Mayor of Kabul orders female government employees to leave, go home

AP Photo/Khwaja Tawfiq Sediqi

The interim Mayor of Kabul, Hamdullah Namony, held his first press conference on Sunday. During the press conference, Namony announced that women would no longer be working in the city’s government except for when it is not possible to replace them with a man. They must remain at home until further notice.

Of the 3,000 employees of the Kabul city government, about 1,000 employees are female. While the Biden administration continues to deliver talking points about the Taliban wanting to play nice on the world stage, just be recognized as a member of the international community, this is clearly a lie. There is no “new” Taliban, a kinder and gentler Taliban who are willing to treat women as human beings, there is only the old Taliban waiting to emerge in full force. The American media is complicit in providing cover for Biden’s disastrous withdrawal from Afghanistan, only too happy to stop covering what is happening in the country.

Women must leave their government jobs and go home, except for those who are needed to clean public toilets for women and some engineers. Looks like these are now the official work opportunities for women in Kabul.

During his first press briefing since being appointed by the Taliban, interim Kabul Mayor Hamdullah Namony said that women must remain at home regardless of their employment status, pending a further decision.

Exceptions may be made for women who cannot be replaced by men, including some in the design and engineering departments, and the attendants of public toilets for women, he said.

“There are some areas that men can’t do it, we have to ask our female staff to fulfill their duties, there is no alternative for it,” the interim mayor said.

During its reign in the 1990s, the Taliban banned women and girls from going to school, holding jobs outside the home, and isolating them from public life. The return to the bad old days is underway. The mayor’s announcement was the first to be so specific in its order to women. The Taliban has not officially announced a uniform policy on women in the workplace. The mayor’s announcement affects a large female workforce involved in participating in running a city of 5 million people.

One resistance group working against the Taliban is focused on the education of women and girls. Its message is that female Afghans shouldn’t be limited to performing household tasks. The mayor’s press conference was held after the Taliban closed the Ministry for Women and replaced it with Propagation of Virtue and Prevention of Vice. What could possibly go wrong?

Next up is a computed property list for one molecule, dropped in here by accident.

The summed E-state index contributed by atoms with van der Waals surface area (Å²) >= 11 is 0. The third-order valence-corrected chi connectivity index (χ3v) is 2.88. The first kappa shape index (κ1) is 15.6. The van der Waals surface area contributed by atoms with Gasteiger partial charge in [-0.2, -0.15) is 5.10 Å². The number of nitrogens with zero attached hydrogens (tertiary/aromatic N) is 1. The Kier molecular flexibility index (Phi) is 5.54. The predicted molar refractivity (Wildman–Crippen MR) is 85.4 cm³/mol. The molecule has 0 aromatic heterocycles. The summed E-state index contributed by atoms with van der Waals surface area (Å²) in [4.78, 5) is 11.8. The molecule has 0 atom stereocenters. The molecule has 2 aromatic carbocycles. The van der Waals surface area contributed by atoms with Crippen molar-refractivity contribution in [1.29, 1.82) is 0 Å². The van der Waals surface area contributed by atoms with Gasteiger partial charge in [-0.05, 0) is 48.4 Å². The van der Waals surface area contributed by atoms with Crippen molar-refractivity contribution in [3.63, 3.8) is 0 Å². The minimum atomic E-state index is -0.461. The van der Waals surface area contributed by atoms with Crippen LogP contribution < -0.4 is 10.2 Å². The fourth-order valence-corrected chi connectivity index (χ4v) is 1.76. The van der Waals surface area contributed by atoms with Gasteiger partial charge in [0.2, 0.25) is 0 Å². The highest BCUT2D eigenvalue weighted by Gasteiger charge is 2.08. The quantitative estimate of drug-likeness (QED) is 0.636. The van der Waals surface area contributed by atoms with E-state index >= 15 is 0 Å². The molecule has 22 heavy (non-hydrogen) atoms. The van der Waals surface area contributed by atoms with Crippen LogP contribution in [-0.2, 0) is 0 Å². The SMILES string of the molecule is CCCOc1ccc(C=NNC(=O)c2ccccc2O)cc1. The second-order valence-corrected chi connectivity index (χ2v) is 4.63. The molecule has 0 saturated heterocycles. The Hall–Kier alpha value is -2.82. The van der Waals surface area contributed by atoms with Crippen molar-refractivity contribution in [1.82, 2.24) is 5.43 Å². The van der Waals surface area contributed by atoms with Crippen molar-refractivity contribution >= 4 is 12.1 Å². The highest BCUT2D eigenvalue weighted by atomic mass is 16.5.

The anti-Taliban National Resistance Front of Afghanistan (NRF) on Sept. 20 condemned the Taliban regime’s move to ban secondary schools for girls in the country, saying that it has always been separated in the country, and therefore, the question of segregating classrooms “should never arise in the first place.”

“The regime’s position as elaborated by its various spokesmen is but a reaffirmation of its long-held retrograde view that omen should be consigned to household chores,” the NRF added. “Its utter ignorance of the age-old reality of secondary education system in the country betrays the alien nature of the regime.”

Propagation of Virtue and Prevention of Vice will be in charge of enforcing Sharia law. Small groups of women have protested strident moves against women by the Taliban since Afghanistan fell to the Taliban. On Sunday one sign read, “A society in which women are not active is (sic) dead society.” We know from past coverage, women will be beaten, stoned to death, and beheaded for what westerners consider small things under Sharia law.

Lyricist Javed Akhtar appealed to all Muslims to condemn the mayor’s remarks. He’s an Indian poet, screenwriter, and political activist so his words will likely fall on deaf ears. The Taliban does what the Taliban does with impunity. As long as Muslims in Afghanistan are too afraid to speak up for women and girls, the old ways will return. The Taliban admits they need female engineers in the country and that need will only continue to be fulfilled with educational opportunities, not less. The future looks bleak, not bright, for Afghanistan.